Monday, March 12, 2007

I put my new shoes on

I put my new shoes on

One by one we pour out of Sela and into the street.

"I need you all to wait whilst I change my shoes!"

I try and make this sound as normal as possible in the hope that this will pass without comment. In reality I know that this is about as likely as my becoming a deck shoe convert.

"Your shoes?"

At this moment, from the depths of my very distressed, very silver Oasis bag, I pull out a pair of pumps. Like Mary Poppins. Only more useful when you've been drinking.

"You've brought another pair of shoes!"

The hilarity with which this is greeted would suggest that I am possibly the first person in the world to do this. In response I try and maintain as much dignity as possible, something which is somewhat hard to do after three hours of vodka and cokes even when you're not stood in the street with one shoe off and one shoe on.

Possibly on account of the alcohol I decide that reason is the way forward.

"These shoes " - I demonstrate my utterly lovely, silvery, bronzey, peep-toed, high heeled shoes - "are beautiful but they hurt when I walk in them. These shoes" - holding out one of my slightly scuffed, slightly worn out of shape, black ballet pumps - "are not as beautiful but I can walk in them".

The reaction to this lesson seems to be split along gender lines. I get admiring ooohs from the girls and claims that they too may do this in the future. The boys, however, are much less enthusiastic about the whole issue, choosing to stand and smirk, possibly on account of the fact that none of them have ever walked across Leeds in 3 1/2 inch heels. This, I feel it is safe to say, is the gender gap in action.

With as much dignity as I can muster - I am 24 and their boss afterall - I calmly put away my heels and fasten my bag.

"I'm ready to go now".

I say it as if I've been in control of this entire thing, when the fact that everyone has waited undoubtedly has more to do with their bemusement than anything to do with me.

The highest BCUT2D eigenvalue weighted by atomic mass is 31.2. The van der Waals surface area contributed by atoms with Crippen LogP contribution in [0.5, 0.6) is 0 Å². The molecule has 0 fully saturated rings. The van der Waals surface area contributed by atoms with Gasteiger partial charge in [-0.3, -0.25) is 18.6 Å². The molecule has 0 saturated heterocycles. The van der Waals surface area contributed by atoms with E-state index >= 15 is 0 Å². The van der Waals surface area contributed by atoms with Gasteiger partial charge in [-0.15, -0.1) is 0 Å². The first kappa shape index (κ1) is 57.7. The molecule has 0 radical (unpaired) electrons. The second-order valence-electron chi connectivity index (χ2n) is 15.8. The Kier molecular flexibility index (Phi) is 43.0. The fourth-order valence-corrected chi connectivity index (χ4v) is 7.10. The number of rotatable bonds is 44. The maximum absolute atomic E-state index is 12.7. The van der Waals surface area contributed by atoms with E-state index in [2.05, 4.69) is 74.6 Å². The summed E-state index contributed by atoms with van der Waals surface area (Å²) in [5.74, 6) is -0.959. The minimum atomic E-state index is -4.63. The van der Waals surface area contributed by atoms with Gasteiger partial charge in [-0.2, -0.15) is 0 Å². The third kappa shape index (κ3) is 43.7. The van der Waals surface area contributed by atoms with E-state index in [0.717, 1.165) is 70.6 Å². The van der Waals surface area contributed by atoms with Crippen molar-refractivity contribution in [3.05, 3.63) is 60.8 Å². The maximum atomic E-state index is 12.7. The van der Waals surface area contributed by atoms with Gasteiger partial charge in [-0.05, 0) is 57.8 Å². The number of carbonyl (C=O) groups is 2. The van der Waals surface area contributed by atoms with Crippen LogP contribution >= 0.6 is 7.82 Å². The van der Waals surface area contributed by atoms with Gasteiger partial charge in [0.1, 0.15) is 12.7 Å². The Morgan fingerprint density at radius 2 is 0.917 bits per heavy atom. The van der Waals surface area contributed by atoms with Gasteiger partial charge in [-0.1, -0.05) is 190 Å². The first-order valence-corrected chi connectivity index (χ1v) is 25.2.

Five minutes later we arrive at our next destination - just after J has finished furnishing everyone with the details as to why she has labelled the dress I am wearing my "mischief dress" and I consequently spend the remaining time of the walk trying to convince everyone that I am not morally bankrupt. Given this there's no hope for any dignity in the whole shoe swapping process.

"You've got to wait for me whilst I change my shoes back!"

It comes out as a shriek. I don't need to look up to know that History Boy is rolling his eyes.

"All this time it's taking". This comes from Currently-Bleached-Attendant. I wonder if it's morally wrong to put him on toilet duty on his next shift.

"But it would have taken 20 minutes to get here if Corinne hadn't changed them" J interjects, the reasonable-ness of the shoe plan clearly being only understood by girls.

"Plus I would have moaned. All the way here. And you wouldn't have wanted that - trust me". I smile at Currently-Bleached-Attendant in my best don't even go there smile, aware as I am that only a couple of people in the assembled group have heard me rant.

"Next time I'll know what to put in my man-bag - another pair of shoes!" History Boy smirks. This is allowed. He used to term 'man-bag' after all. I suspect he is spending too much time with Dean.

"You should do" I smile back, one shoe on, one shoe off.

"You know - I prefer you in those". History Boy gestures to the the right ballet pump which is hanging forlornly in my hand.

I do a little double take. History Boy giving me footwear advice. This really is turning into a surreal night.

I stand in my silvery, bronzey, peep-toed, high heeled shoes and look at him.

"Now you tell me".

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